Big Clive - Inside a 12W LED module
https://www.youtube.com/watch?v=rhlM2sPU_Z0&t=227s

Big Clive - LED Lamps Search Results
https://www.youtube.com/user/bigclivedo ... y=LED+lamp

WS3441 Datasheet
http://www.winsemi.com/en/upload/201406 ... 5_1530.pdf

Product Features

* Inductor Current Critical Mode, No Need to Compensate the Inductance Variation
* 500V MOSFET integrated
* Source Driver Structure, Not Need the Auxiliary Winding for VCC
* ±3% LED Current Accuracy
* Up to 93% System Efficiency
* LED Open/Short Circuit Protection
* Current Sense Resistor Short Circuit Protection
* Over Temperature Protection
* Programmable LED open protection
* Temperature compensation technology

Product Overview

* The WS3441 is a high precision constant current controller,designed for non-isolated buck LED driver. It can operate under universal AC input or 12V~500V DC input.
* The WS3441 integrates 500V power MOSFET, so it can achieve excellent constant current performance with very few external components.
* The WS3441 uses high precision current sense circuit and patent method for constant current control, to achieve high precision output current and excellent line regulation. The WS3441 operates in inductor current critical mode. The LED current is constant over wide range of inductance variation and the LED output voltage, so the load regulation is excellent.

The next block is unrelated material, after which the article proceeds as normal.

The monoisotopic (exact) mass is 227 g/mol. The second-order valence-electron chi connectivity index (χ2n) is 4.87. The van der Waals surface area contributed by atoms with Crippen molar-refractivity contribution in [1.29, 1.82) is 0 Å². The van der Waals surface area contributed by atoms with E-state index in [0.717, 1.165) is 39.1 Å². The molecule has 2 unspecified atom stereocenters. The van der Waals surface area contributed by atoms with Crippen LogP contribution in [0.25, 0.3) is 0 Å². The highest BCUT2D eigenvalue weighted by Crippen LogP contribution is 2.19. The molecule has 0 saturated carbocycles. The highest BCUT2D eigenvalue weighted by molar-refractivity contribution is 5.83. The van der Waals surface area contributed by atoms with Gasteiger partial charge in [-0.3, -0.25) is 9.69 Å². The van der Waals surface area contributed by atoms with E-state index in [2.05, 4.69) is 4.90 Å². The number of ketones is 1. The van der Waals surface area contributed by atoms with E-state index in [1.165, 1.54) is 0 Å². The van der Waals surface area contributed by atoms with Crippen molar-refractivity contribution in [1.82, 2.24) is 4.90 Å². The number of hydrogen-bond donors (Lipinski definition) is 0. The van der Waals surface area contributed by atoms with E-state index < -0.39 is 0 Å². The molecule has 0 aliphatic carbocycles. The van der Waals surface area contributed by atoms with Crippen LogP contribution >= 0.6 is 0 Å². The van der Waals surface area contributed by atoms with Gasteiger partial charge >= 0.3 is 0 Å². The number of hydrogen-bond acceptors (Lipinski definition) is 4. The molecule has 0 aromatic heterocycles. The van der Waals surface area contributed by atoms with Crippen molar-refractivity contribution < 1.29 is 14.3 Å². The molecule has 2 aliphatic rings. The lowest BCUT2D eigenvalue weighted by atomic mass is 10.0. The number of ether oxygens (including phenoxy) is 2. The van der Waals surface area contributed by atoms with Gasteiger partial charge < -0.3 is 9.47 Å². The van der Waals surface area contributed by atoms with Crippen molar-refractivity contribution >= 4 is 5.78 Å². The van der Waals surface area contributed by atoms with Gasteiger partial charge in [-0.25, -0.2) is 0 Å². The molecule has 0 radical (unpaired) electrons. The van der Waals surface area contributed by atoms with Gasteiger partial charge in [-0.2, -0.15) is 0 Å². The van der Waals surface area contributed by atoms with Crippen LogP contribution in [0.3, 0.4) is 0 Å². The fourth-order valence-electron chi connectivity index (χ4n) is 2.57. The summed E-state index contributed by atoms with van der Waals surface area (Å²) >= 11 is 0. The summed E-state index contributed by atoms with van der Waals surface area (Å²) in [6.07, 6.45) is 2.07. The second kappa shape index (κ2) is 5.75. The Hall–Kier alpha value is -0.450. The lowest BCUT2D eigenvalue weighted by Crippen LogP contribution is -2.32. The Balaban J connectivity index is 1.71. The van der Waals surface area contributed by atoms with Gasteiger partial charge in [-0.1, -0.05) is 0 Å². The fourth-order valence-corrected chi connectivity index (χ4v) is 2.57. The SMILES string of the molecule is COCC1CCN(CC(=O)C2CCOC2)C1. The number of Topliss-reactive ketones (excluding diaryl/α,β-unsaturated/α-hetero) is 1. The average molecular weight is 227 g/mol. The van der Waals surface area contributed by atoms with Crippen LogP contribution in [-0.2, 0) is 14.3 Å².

* The WS3441 uses patent source driver architecture. The operation current is 200uA only, so the auxiliary winding is not needed. It can simplify the system design and reduce the system cost.
* WS3441 applies intelligent temperature compensation technology , can easily solve the problem of lights flashing at high temperature.
* The WS3441 offers rich protection functions, including LED open/short circuit protection, current sense resistor short circuit protection and over temperature protection.
Attachments
UTSIfTN[1].jpg
UTSIfTN[1].jpg (53.22 KiB) Viewed 1549 times
Last edited by tlfong01 on Tue Jul 24, 2018 6:57 am, edited 1 time in total.
I am an electronics and smart home hobbyist.

User avatar
tlfong01
Posts: 1312
Joined: Sat Jun 02, 2018 1:43 pm
Location: Hong Kong

Re: Relay Module KY-019 5V

Mon Jul 23, 2018 2:10 pm

tlfong01 wrote:
Mon Jul 23, 2018 4:29 am
SMbus Reading Notes
While waiting for the second RpiZW, I am googling and reading about I2C/SMBus MCP23017 projects to clarify my mind on SMBus/I2C and MCP23017.

I found the following two references useful for me to comfortably use SMBus commands in my first Rpi Zero W + MCP23017 python program.

SMBus Quick Start Guide - NXP
https://www.nxp.com/docs/en/application-note/AN4471.pdf

SMBus Protocol Summary (and commands)
https://git.kernel.org/pub/scm/linux/ke ... s-protocol

Useful Commands

SMBus Receive Byte: i2c_smbus_read_byte()